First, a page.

A survey of chemical catalogs uncovers over one
hundred commercially available salts
that melt below 150°C. Many others are
just above this melting point,
suggesting that many new IL might be
readily created by matching a desired cation from such a salt with a
different anion, or vice-versa. These compounds constitute incognito IL, begging to be used.
Of course, the availability of incognito IL is due to
their existing use in some other type of application. Naturally, such
pre-existing applications point to potential uses as IL for the
compounds themselves or salts related to or derived from them.
An example of a readily available, incognito IL that
creatively exploited is acetylcholine chloride. This salt, a non-toxic
natural product, melts between 147°–149 °C, making it an "ionic
liquid". Davies has recently demonstrated that it,
when combined with select inorganic salts, forms eutectics with even
lower melting points. These eutectics, themselves composed wholly of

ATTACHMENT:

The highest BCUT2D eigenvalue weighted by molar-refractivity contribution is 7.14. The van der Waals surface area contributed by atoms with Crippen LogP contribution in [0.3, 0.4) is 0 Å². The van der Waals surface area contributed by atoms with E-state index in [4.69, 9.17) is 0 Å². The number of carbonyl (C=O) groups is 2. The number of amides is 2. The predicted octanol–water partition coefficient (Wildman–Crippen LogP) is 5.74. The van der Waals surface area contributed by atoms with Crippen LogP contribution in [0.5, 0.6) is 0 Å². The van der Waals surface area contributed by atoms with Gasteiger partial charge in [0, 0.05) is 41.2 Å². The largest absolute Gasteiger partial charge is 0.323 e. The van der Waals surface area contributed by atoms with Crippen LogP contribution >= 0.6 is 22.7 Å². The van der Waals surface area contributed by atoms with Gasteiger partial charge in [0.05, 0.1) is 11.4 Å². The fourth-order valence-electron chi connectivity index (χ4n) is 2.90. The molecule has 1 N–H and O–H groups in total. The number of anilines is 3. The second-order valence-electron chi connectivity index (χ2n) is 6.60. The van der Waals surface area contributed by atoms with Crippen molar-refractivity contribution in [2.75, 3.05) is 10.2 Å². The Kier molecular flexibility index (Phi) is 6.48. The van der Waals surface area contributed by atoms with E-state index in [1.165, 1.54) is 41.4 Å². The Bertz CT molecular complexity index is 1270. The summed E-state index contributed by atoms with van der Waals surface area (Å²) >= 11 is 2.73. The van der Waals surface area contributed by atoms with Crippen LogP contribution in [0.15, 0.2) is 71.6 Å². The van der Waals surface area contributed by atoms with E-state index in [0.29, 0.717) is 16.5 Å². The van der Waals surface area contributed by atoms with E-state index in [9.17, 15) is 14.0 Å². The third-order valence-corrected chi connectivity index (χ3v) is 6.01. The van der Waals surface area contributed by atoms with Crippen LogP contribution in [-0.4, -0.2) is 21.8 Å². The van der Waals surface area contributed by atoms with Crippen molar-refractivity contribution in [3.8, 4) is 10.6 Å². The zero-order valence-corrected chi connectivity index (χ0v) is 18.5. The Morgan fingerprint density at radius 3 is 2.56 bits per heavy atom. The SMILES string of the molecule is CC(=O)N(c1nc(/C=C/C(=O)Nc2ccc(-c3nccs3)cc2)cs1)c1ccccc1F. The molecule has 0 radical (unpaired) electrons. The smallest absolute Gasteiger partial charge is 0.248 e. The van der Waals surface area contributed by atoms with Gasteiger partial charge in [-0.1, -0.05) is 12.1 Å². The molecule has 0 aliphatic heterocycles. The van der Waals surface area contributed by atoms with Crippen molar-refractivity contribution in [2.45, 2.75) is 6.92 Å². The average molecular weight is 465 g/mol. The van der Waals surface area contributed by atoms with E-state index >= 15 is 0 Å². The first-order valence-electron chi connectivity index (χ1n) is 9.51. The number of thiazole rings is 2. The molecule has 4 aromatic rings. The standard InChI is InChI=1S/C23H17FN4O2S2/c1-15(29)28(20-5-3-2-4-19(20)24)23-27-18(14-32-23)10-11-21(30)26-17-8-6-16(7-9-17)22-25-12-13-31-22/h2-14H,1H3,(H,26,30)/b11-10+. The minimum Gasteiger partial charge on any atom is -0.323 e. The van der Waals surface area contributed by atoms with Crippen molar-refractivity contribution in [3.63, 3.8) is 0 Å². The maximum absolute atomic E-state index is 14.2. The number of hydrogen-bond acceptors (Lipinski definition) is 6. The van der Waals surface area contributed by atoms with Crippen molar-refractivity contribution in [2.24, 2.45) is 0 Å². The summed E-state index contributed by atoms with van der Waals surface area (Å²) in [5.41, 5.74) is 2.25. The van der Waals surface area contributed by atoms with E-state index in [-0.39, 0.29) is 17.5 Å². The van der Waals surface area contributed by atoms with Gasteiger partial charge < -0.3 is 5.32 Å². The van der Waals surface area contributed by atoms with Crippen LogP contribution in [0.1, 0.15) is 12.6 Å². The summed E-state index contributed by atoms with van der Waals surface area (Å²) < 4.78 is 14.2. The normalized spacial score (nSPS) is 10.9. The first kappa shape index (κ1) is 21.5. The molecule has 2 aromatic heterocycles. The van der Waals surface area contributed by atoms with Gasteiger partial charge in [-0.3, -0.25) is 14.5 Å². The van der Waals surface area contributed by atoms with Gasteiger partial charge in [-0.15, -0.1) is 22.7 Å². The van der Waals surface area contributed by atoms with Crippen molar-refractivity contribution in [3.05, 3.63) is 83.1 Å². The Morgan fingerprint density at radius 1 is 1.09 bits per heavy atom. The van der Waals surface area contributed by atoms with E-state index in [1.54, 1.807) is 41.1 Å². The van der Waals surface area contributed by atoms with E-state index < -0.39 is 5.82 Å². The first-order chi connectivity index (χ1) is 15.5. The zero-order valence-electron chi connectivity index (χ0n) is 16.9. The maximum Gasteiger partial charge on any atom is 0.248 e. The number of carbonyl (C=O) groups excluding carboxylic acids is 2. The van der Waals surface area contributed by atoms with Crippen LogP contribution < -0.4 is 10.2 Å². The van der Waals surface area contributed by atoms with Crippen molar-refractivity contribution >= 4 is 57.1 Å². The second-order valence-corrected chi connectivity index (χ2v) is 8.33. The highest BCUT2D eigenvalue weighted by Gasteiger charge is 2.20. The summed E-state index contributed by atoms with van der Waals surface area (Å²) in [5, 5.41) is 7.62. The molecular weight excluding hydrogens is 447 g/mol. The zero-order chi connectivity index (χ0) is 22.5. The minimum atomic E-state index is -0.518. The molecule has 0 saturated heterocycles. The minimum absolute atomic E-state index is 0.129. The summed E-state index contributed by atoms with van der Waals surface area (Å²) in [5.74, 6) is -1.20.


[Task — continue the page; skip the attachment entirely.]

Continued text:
ions, are interesting new ionic liquids with built-in, water-stable
Lewis acidic character.
Other low-melting biomolecular salts, many of them
derivatives, can be obtained commercially as well.
Examples include L-alanine ethyl
hydrochloride (mp 78 °C) and L-serine methyl
ester hydrochloride (106 °C). Like many other lower-melting
these may not be ionic liquids in a strict sense. Melts likely manifest
equilibrium concentrations of neutral species, meaning that they are
not composed only of ions. However, as melts in contact with a
secondary, low-polarity organic phase, it is doubtful that any neutral
melt component would partition into the latter, allowing the melt to
function in a fashion similar to a true ionic liquid.
At a minimum, many of the ions in these low-melting,
available salts are potentially versatile skeletons that suggest
themselves as starting points for modification into IL